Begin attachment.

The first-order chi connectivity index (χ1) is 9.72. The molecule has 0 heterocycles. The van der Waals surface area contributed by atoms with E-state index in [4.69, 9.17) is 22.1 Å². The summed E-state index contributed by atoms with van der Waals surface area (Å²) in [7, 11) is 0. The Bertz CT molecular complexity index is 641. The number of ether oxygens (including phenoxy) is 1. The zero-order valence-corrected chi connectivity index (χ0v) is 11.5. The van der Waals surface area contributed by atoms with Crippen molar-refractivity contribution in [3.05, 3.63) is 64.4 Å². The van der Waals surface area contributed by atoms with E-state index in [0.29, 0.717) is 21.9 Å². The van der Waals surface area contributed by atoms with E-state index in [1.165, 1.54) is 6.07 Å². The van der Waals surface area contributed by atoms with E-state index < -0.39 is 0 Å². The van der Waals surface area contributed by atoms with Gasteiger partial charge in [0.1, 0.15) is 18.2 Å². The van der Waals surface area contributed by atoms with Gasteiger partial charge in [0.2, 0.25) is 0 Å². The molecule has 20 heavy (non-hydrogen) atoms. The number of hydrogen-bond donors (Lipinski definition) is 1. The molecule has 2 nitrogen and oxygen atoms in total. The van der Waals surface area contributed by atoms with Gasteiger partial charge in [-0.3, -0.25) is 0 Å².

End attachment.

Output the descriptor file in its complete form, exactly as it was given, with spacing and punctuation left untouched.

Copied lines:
The first-order chi connectivity index (χ1) is 9.72. The molecule has 0 heterocycles. The van der Waals surface area contributed by atoms with E-state index in [4.69, 9.17) is 22.1 Å². The summed E-state index contributed by atoms with van der Waals surface area (Å²) in [7, 11) is 0. The Bertz CT molecular complexity index is 641. The number of ether oxygens (including phenoxy) is 1. The zero-order valence-corrected chi connectivity index (χ0v) is 11.5. The van der Waals surface area contributed by atoms with Crippen molar-refractivity contribution in [3.05, 3.63) is 64.4 Å². The van der Waals surface area contributed by atoms with E-state index in [0.29, 0.717) is 21.9 Å². The van der Waals surface area contributed by atoms with E-state index in [1.165, 1.54) is 6.07 Å². The van der Waals surface area contributed by atoms with E-state index < -0.39 is 0 Å². The van der Waals surface area contributed by atoms with Gasteiger partial charge in [0.1, 0.15) is 18.2 Å². The van der Waals surface area contributed by atoms with Gasteiger partial charge in [0.2, 0.25) is 0 Å². The molecule has 20 heavy (non-hydrogen) atoms. The number of hydrogen-bond donors (Lipinski definition) is 1. The molecule has 2 nitrogen and oxygen atoms in total. The van der Waals surface area contributed by atoms with Gasteiger partial charge in [-0.3, -0.25) is 0 Å².